Some may recall that there's a project ongoing here to build a full size (7' by 3.5') bookshelf out of African Mahogany for the growing Darwin library.
Travels and such had slowed me down on working on the project, but I'd also run into logistical difficulties since the table saw I borrowed from a friend only has rails that allow cuts up to 32 inches wide, while I wanted to cut my selves to 42 inches. I made an attempt to use the wall as a guide by placing the table saw a measured distance away from the inside garage wall. Perhaps a good idea in theory, but it just doesn't work. (Drywall isn't click enough to slide against, for one thing.)
So some thought went into how do cut my shelfs, since I certainly didn't want to cut the project down to a 32in wide shelf.
The solution (which seems to have worked well) is as follows. I bought a 4ft pine 1x12 and also a 2x4. I then borrowed a circular saw and bought myself a square and set of clamps. I cut a piece from the 2x4 and nailed it down to my workbench to get myself an end guide. Then I cut the 1x12 (using the squire to guide both cuts) down to 1.5in shorter than my finished shelf height (since the clearance on the circular saw is 1.5in).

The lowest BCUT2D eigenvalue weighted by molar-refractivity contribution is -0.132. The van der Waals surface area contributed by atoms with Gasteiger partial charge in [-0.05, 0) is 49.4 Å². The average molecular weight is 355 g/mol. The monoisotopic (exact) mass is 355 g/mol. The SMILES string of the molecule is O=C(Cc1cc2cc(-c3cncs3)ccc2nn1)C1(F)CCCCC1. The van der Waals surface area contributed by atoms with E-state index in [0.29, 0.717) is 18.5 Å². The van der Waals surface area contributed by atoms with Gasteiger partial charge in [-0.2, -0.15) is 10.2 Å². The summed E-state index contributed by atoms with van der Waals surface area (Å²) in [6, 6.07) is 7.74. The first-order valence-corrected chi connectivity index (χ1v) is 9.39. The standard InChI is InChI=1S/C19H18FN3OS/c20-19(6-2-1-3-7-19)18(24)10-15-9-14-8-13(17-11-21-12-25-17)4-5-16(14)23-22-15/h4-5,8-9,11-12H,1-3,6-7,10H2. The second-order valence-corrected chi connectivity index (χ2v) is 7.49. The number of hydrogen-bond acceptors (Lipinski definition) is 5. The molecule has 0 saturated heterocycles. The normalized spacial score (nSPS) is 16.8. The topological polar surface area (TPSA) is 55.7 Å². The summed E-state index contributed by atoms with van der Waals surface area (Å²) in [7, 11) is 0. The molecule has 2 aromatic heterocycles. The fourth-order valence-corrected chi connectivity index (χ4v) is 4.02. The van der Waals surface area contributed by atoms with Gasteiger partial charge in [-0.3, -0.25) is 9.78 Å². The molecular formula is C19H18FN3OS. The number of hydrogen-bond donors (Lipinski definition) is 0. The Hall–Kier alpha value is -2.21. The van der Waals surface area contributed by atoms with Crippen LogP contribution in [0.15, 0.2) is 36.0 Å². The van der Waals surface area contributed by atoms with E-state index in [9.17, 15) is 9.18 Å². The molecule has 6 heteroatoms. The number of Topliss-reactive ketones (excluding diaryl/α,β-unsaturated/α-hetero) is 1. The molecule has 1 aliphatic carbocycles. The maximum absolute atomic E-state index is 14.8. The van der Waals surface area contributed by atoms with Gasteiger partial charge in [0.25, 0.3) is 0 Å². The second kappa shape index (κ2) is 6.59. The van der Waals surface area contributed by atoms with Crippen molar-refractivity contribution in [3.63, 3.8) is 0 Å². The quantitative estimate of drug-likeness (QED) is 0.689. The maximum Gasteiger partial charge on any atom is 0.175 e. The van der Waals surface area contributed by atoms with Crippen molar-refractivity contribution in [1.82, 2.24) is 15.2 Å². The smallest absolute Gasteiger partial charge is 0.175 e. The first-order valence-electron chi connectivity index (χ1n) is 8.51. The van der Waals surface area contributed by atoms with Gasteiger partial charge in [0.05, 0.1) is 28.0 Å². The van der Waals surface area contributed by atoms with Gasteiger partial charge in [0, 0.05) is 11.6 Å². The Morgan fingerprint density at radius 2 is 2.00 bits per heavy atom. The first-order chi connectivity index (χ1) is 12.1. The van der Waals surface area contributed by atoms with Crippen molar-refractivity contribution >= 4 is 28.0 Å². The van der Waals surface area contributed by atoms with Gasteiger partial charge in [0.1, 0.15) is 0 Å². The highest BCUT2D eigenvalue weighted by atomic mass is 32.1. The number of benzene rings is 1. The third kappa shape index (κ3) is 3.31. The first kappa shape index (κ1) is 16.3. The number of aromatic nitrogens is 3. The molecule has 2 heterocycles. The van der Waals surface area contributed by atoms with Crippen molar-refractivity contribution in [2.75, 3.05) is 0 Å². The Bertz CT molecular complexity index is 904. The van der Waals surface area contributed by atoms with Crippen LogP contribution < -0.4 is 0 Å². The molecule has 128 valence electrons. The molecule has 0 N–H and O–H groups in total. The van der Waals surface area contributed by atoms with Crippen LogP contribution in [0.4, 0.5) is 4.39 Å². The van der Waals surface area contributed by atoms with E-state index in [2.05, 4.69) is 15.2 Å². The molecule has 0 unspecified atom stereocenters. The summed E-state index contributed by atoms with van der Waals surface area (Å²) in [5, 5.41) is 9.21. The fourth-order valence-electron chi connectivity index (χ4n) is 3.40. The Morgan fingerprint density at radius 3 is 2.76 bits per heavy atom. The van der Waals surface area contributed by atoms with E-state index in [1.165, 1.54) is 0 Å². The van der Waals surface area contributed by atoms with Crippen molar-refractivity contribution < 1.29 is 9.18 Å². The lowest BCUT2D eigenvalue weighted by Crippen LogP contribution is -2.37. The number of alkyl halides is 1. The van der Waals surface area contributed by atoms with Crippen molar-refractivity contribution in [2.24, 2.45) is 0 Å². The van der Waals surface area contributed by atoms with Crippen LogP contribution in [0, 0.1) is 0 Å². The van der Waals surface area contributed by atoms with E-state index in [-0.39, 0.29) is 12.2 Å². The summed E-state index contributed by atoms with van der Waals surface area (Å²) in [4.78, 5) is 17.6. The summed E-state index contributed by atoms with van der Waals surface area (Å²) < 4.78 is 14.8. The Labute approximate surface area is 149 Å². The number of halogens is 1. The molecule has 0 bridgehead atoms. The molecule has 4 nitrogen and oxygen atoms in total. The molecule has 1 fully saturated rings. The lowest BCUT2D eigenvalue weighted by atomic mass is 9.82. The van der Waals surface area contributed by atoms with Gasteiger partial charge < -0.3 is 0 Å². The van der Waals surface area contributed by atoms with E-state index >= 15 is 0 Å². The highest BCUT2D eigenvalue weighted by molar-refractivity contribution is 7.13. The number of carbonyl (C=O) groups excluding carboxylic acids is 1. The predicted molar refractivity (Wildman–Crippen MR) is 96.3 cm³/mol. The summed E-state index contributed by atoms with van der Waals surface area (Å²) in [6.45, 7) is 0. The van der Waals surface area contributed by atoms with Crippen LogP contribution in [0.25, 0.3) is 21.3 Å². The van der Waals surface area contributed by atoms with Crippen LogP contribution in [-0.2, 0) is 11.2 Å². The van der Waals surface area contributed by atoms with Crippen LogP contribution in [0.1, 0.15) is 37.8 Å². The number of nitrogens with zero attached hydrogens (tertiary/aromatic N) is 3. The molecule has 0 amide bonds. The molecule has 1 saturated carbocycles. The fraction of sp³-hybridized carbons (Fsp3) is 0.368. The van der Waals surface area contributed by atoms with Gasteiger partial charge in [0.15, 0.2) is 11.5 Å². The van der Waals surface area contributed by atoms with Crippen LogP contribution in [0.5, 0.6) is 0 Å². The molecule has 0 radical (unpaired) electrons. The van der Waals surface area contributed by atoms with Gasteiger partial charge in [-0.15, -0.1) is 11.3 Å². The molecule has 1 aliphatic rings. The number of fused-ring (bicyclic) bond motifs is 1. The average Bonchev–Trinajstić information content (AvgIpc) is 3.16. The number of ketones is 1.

I then took the rough shelves I had (which were cut to about three inches over finished length) and first clamped down the square and cut off a 1.5in piece, and then flipped it around, put the 1x12 guide on top, clamped everything down, and made the second cut. (You can see this rig in the photo above.)
This netted me out a set of shelves that are all exactly the same width, except the top one which I cut 1.5in over, since I want that to go all the way across the cap the sides.
So far so good. The next steps are routing out the slots for the shelves to go into, and sanding everything to a nice smooth finish. More updates to come...